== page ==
What to know about stiff-person syndrome as Celine Dion declares she is 'not going to die' of the neurological disease

Celine Dion stands at a microphone.
Celine Dion has been speaking up about having stiff-person syndrome, a rare condition that causes her muscles to tense up and spasm. (Kevin Winter/Getty Images for the Recording Academy)

Celine Dion could barely walk at one point due to an extremely rare condition known as stiff-person syndrome, the “My Heart Will Go On” singer has revealed to People in a new interview. Though Dion, 56, kept her diagnosis private for years, she has decided to open up about her experience in the documentary, I Am: Celine Dion, premiering on Prime Video on June 25.

The singer tells People that caring for her three sons following her husband René Angélil’s 2016 death from cancer has motivated her to face her own health challenges. “My kids started to notice. I was like, 'OK, they already lost a parent. I don't want them to be scared,’” she says. “I let them know, 'You lost your dad, [but] Mom has a condition and it's different. I'm not going to die. It's something that I'm going to learn to live with.’"

Here’s what to know about stiff-person syndrome, and how it affects the lives of people like Dion.

Stiff-person syndrome — often called SPS — is a rare autoimmune disorder, meaning that infection-fighting cells in the body mistakenly attack healthy tissues. In the case of SPS, these off-target cells attack the neurological system and deplete its supply of a chemical messenger, called gamma-aminobutyric acid, or GABA, which signals muscles when to relax.

Typically, muscles work in opposing pairs. “When you contract a muscle, the opposite muscle — say, the tricep, when the bicep contracts — relaxes,” says Dr. Marinos Dalakas, a Thomas Jefferson University neurologist who specializes in stiff-person syndrome. “Otherwise, all of us would be stiff.” For people with SPS, that’s exactly what happens, sporadically, causing stiffness in the legs, arms and torso, as well as muscle spasms.

Like many autoimmune diseases, SPS exists on a spectrum and, as a result, symptoms can look quite different in different people, Dr. Scott Newsome, head of the Johns Hopkins Stiff Person Syndrome Center, tells Yahoo Life. The most common form of the disease “typically will present with insidious stiffness in the legs more than the torso,” and some people may have arm stiffness, Newsome says. Symptoms usually appear in middle age, but can strike elderly people and even children.

This stiffness, as well as muscle spasms, can last anywhere from minutes to hours. “Spasms can be prompted by triggers including good or bad stress, hot or cold weather or tactile stimuli,” Newsome adds. Less commonly, someone’s first symptoms might be blurry vision, a wobbly walking gait or a general sense of wobbliness.

As the condition progresses, stiffness may become more widespread and persistent. And stiffness can cause people to become unsteady on their feet, leading not only to falls, but a fear of falling and avoidance of independent activities, experts say. “Anxiety is part of the disease,” says Newsome. “People can have a lot of falls related to balance issues or mobility problems if they have severe spasms. That can lead to people not going outside of their houses.”

No, at least not directly, says Newsome. Many people with SPS eventually may need to use a cane, walker or scooter to get around as their stiffness and spasms progress. But the spasms themselves aren’t fatal. However, falls resulting from stiffness can lead to deadly brain injuries. Some people with SPS also develop swallowing issues that put them at risk for inhaling something that could cause a life-threatening lung infection.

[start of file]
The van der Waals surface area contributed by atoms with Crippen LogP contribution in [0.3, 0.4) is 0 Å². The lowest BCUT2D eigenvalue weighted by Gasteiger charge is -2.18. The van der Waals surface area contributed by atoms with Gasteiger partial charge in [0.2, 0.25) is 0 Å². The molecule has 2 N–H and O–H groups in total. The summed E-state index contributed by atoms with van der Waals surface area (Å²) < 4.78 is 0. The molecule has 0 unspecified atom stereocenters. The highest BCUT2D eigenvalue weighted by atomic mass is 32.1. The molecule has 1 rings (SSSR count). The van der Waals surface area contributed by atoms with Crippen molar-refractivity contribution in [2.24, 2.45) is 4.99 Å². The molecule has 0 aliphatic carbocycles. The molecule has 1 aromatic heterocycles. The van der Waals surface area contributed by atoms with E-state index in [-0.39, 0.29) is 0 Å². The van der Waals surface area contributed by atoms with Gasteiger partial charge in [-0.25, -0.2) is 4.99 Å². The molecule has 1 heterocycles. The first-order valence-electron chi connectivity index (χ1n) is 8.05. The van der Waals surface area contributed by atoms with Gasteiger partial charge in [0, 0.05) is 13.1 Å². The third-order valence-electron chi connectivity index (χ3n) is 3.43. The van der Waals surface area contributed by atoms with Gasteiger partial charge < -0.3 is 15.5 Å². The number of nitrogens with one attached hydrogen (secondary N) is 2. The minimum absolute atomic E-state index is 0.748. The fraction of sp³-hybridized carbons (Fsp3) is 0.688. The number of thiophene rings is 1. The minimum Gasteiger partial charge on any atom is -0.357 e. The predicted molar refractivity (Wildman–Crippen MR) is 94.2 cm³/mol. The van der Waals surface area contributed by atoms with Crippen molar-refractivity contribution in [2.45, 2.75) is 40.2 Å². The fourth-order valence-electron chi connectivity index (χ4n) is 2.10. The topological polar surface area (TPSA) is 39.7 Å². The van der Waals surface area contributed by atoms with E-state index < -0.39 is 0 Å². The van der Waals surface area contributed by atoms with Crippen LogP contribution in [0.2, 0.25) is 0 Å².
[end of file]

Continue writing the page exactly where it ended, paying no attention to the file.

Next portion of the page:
There’s no reason to think the disease itself shortens life expectancy, however, Newsome says that some treatments for stiff-person syndrome could cut life short because they suppress the overactive immune system, which can make someone more vulnerable to infections.

There is no cure for SPS. However, immunotherapy can be used to quiet the overactivity of the immune system. These “are the types of treatments that I feel have the potential greatest impact on preventing progression,” says Newsome. “They don’t reverse time,” he says, and they don’t always work, especially if the disease is diagnosed relatively late. A number of other medications — including anti-seizure drugs, Botox, muscle relaxers like tizanidine and anti-anxiety or sedative medications like Valium — are used to reduce stiffness on a day-to-day basis, according to the Stiff Person Syndrome Research Foundation.

Physical therapy, massage, yoga and therapy or medication to manage anxiety and depression are also important to helping someone with SPS maintain their quality of life, says Newsome. “Using a multi-pronged approach can help patients the most,” he adds.

If you’ve felt stiffness from time to time, it’s very unlikely that you have the disease, Newsome says. Most research suggests that between one and two people out of every million have the condition (though Newsome says recent research suggests it could be considerably higher). Its causes are unknown, as is the reason that it afflicts women more often than men (as is the case with other autoimmune disorders).

Newsome and Dalakas both believe that SPS is at once under- and overdiagnosed. They say it’s often mistaken for another autoimmune neurological disorder, multiple sclerosis, but note that public awareness of SPS is also growing, meaning that more people think they could have it.

Occasional stiffness alone isn’t enough to suggest someone has SPS, but “if there’s a consistency, and you’re noticing worsening of symptoms, you should go and get it looked at,” says Newsome. “That said, most people who have symptoms in common with SPS will not have SPS.”